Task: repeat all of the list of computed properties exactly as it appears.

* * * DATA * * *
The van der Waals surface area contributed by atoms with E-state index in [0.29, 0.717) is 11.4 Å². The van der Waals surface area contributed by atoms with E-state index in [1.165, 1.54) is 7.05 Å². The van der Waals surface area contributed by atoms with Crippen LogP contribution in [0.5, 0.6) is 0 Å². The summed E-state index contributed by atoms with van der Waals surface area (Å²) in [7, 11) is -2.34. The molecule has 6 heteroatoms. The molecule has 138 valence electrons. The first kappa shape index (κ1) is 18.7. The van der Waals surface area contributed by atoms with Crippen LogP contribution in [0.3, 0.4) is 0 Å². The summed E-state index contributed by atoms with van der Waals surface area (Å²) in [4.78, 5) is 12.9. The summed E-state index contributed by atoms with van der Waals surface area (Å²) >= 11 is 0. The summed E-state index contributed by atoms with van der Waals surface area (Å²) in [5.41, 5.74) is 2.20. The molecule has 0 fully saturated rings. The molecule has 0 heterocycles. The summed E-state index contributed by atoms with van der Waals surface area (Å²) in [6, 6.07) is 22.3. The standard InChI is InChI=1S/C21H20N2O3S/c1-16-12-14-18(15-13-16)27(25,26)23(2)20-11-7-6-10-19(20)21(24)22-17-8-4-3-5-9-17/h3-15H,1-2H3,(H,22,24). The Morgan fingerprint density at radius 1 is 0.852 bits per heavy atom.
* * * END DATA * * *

The van der Waals surface area contributed by atoms with E-state index in [0.29, 0.717) is 11.4 Å². The van der Waals surface area contributed by atoms with E-state index in [1.165, 1.54) is 7.05 Å². The van der Waals surface area contributed by atoms with Crippen LogP contribution in [0.5, 0.6) is 0 Å². The summed E-state index contributed by atoms with van der Waals surface area (Å²) in [7, 11) is -2.34. The molecule has 6 heteroatoms. The molecule has 138 valence electrons. The first kappa shape index (κ1) is 18.7. The van der Waals surface area contributed by atoms with Crippen LogP contribution in [0.3, 0.4) is 0 Å². The summed E-state index contributed by atoms with van der Waals surface area (Å²) in [4.78, 5) is 12.9. The summed E-state index contributed by atoms with van der Waals surface area (Å²) >= 11 is 0. The summed E-state index contributed by atoms with van der Waals surface area (Å²) in [5.41, 5.74) is 2.20. The molecule has 0 fully saturated rings. The molecule has 0 heterocycles. The summed E-state index contributed by atoms with van der Waals surface area (Å²) in [6, 6.07) is 22.3. The standard InChI is InChI=1S/C21H20N2O3S/c1-16-12-14-18(15-13-16)27(25,26)23(2)20-11-7-6-10-19(20)21(24)22-17-8-4-3-5-9-17/h3-15H,1-2H3,(H,22,24). The Morgan fingerprint density at radius 1 is 0.852 bits per heavy atom.